Published Online: June 6, 2006
Published in Print: June 7, 2006, as Manual High Commentary: Two Differing Reactions

Letter

Manual High Commentary: Two Differing Reactions

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To the Editor:

Gary Lichtenstein’s Commentary, "What Went Wrong at Manual High?" (May 17, 2006), about Denver’s Manual High School conversion to smaller schools misses the mark on both the facts and analysis.

As Mr. Lichtenstein’s former supervisor and the Colorado Children’s Campaign’s point person for the Manual project from 2001 until now, I agree with him on only a few points.

One is regarding the pressure to move quickly on structural reforms. In hindsight, the rush toward implementation was a big mistake. The Bill & Melinda Gates Foundation, the Colorado Children’s Campaign, and the Denver public school system should have insisted on phasing out the old Manual High School before building three new schools.

But Mr. Lichtenstein’s suggestion that everyone wanted the reform to work is simply not true. Most of the evaluations of the conversion, including his own, reveal that many teachers lacked the commitment to change practice or the tools to do so. Because the new schools’ principals could envision nothing more than better, small versions of the former Manual, none could articulate a coherent set of teaching and learning practices for their teachers. Everyone worked hard, but there was no clear vision for the individual schools they were trying to create.

Moreover, the Denver school system never really committed itself to the effort. The district leadership was focused on a centralized literacy program and had little interest in high school reform. We pushed for changes at Manual long after we should have withdrawn support.

While there is lots of blame to throw around concerning Manual, there is also much to be learned. I hope that those of us committed to high school reform will heed the lessons of Manual and use them to ensure that we work more effectively in the future. As reformers, we must realize that it is time we stop repeating our failed efforts at these kinds of conversions and do more to replicate schools that work for at-risk kids.

Van Schoales
Interim President
Colorado Children’s Campaign
Denver, Colo.

To the Editor:

We commend Education Week for publishing Gary Lichtenstein’s evenhanded account of the Denver public school system’s decision to close the small schools at the Manual Education Complex.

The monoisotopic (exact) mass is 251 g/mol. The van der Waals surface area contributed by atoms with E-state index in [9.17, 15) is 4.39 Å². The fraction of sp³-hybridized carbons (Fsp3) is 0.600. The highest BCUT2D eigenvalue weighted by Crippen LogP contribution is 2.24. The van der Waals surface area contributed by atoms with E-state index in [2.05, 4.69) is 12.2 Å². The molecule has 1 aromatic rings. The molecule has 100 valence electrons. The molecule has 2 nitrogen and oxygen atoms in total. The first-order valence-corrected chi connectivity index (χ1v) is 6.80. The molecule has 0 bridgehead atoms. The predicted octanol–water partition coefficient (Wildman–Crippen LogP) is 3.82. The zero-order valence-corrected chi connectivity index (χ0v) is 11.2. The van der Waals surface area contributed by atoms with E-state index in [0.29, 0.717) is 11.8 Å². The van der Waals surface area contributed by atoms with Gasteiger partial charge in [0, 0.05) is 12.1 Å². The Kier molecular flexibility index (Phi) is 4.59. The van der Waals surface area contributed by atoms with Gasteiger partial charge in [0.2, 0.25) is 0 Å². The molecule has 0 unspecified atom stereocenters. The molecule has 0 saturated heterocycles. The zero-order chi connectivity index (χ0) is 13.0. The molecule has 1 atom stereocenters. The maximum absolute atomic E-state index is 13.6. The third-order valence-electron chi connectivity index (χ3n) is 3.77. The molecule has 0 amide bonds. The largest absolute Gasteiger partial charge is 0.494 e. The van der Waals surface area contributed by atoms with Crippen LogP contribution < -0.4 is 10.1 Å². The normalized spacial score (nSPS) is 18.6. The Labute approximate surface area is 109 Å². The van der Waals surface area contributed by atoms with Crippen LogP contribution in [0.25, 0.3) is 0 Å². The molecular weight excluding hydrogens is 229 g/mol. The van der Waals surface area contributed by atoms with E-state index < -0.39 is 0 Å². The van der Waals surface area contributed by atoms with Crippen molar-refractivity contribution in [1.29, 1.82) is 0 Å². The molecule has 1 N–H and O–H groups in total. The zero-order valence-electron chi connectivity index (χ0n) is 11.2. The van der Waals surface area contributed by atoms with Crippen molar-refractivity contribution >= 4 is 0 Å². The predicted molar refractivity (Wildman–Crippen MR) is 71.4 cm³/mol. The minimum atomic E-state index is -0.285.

After visiting Denver last March as part of a KnowledgeWorks Foundation delegation to investigate this closing, we can appreciate Mr. Lichtenstein’s call to reformers that they “demonstrate a genuine and lasting commitment not merely to the reform, but also to the schools, districts, and communities in which they are involved.” We also welcome Mr. Lichtenstein’s call for those involved in small-school reform to examine how external agencies—including ours—collaborate with school districts.

As part of its Ohio High School Transformation Initiative, KnowledgeWorks Foundation has experienced success with a model for community engagement that may well prevent unfortunate collisions of agendas like those that helped doom Manual. Our “Centers of Strength” approach, developed with the assistance of the Harwood Institute for Public Innovation, provides for each school district to select a community-based organization that serves as the primary group to assist in the connection and communication between the school and the larger community.

Authentic public engagement like that generated by a “center of strength” is succeeding at getting differing groups to talk to each other and on the same page about their children’s education, as well as creating ownership. The lessons we’ve learned from our experiences with centers of strength are available in “Stories of Change,” a publication that can be downloaded from our Web site, www.kwfdn.org.

Manual’s example serves as part of a growing knowledge base in high school conversions and reform in general that did not exist before. We must remain committed to publicly sharing and enacting upon one another’s collective learnings so that students do not suffer the unintended consequences of change. There is not a lot of room for risk and failure in education.

Chad P. Wick
President and CEO
KnowledgeWorks Foundation
Monica Martinez
Senior Fellow
KnowledgeWorks Foundation
Cincinnati, Ohio

Vol. 25, Issue 39, Page 36

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